Breckon, I (2012) “The bloodiest record in the book of time”: Amy Horne and the Indian uprising of 1857, in fact and fiction. PhD thesis, Bath Spa University.
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This dissertation comprises a novel and a critical study. It is an exploration of the possible literary and historical representations of the Horne narratives, a collection of documents from the 1857 Indian uprising. Amy Horne, a young woman of mixed European and Indian descent, was a survivor of the massacre at Cawnpore. Converted to Islam and married to an Indian soldier, she spent ten months in captivity with the rebel forces, before returning to British-controlled territory. She subsequently produced several different accounts of her experiences. The critical study is a detailed examination of these narratives, the contexts of their composition and their position within the contemporary historical record. My research, which has included archival reading in India and England, has uncovered both contradictions within the narratives and supporting evidence for their claims. I argue that in order to use such contentious material effectively in fiction, a full recognition of the possibilities of interpretation is vitally important. I further suggest that a close and comparative reading of the narratives, informed by an awareness of Horne’s own cultural and ethnic status within British society, reveals a dissonant relationship with the discourses of Imperial history, and allows a potentially subversive understanding of Horne’s story.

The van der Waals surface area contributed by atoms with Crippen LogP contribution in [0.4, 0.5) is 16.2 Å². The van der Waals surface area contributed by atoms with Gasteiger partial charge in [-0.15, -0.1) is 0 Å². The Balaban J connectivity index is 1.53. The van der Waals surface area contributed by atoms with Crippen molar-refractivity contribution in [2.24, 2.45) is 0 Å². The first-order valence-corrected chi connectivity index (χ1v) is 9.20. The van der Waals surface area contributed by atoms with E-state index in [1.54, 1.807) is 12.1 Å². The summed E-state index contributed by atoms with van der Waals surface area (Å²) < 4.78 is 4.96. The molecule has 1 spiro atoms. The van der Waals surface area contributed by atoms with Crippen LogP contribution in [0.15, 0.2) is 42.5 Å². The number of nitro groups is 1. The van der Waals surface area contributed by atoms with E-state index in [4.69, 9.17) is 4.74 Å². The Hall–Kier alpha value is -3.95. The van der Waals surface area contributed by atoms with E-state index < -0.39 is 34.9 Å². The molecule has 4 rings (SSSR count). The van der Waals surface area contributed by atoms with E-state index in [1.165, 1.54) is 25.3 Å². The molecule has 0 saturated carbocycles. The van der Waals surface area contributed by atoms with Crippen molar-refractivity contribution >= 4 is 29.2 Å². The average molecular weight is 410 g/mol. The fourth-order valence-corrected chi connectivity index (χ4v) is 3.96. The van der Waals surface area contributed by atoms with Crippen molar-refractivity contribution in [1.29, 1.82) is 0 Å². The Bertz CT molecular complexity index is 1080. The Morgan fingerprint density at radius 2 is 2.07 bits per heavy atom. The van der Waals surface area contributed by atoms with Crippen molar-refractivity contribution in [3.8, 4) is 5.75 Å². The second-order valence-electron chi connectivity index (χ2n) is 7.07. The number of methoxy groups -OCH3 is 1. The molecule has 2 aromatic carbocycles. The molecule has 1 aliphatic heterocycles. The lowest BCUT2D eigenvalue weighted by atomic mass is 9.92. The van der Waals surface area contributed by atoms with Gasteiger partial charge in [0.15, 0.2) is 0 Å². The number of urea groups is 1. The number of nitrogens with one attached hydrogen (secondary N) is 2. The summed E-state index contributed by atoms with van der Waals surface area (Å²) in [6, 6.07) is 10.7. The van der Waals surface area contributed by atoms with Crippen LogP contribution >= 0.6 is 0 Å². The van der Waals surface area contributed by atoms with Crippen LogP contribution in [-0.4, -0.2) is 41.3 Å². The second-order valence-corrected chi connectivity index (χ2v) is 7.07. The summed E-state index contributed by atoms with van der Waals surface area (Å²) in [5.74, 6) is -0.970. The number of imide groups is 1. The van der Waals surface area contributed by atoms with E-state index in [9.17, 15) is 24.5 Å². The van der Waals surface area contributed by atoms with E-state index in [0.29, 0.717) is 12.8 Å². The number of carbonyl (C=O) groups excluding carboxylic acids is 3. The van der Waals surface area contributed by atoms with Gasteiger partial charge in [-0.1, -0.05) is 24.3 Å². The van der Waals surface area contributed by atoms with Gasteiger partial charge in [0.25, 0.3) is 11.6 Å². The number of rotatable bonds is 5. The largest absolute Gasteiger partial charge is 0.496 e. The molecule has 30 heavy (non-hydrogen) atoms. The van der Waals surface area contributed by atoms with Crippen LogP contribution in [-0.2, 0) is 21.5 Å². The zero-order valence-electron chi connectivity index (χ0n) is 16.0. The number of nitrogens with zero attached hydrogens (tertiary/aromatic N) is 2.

|Item Type:||Thesis (PhD)|
A thesis submitted in partial fulfillment of the requirements of Bath Spa University for the degree of Doctor of Philosophy
|Divisions:||College of Liberal Arts|
|Date Deposited:||25 Jun 2013 10:35|
|Last Modified:||29 Apr 2016 13:28|
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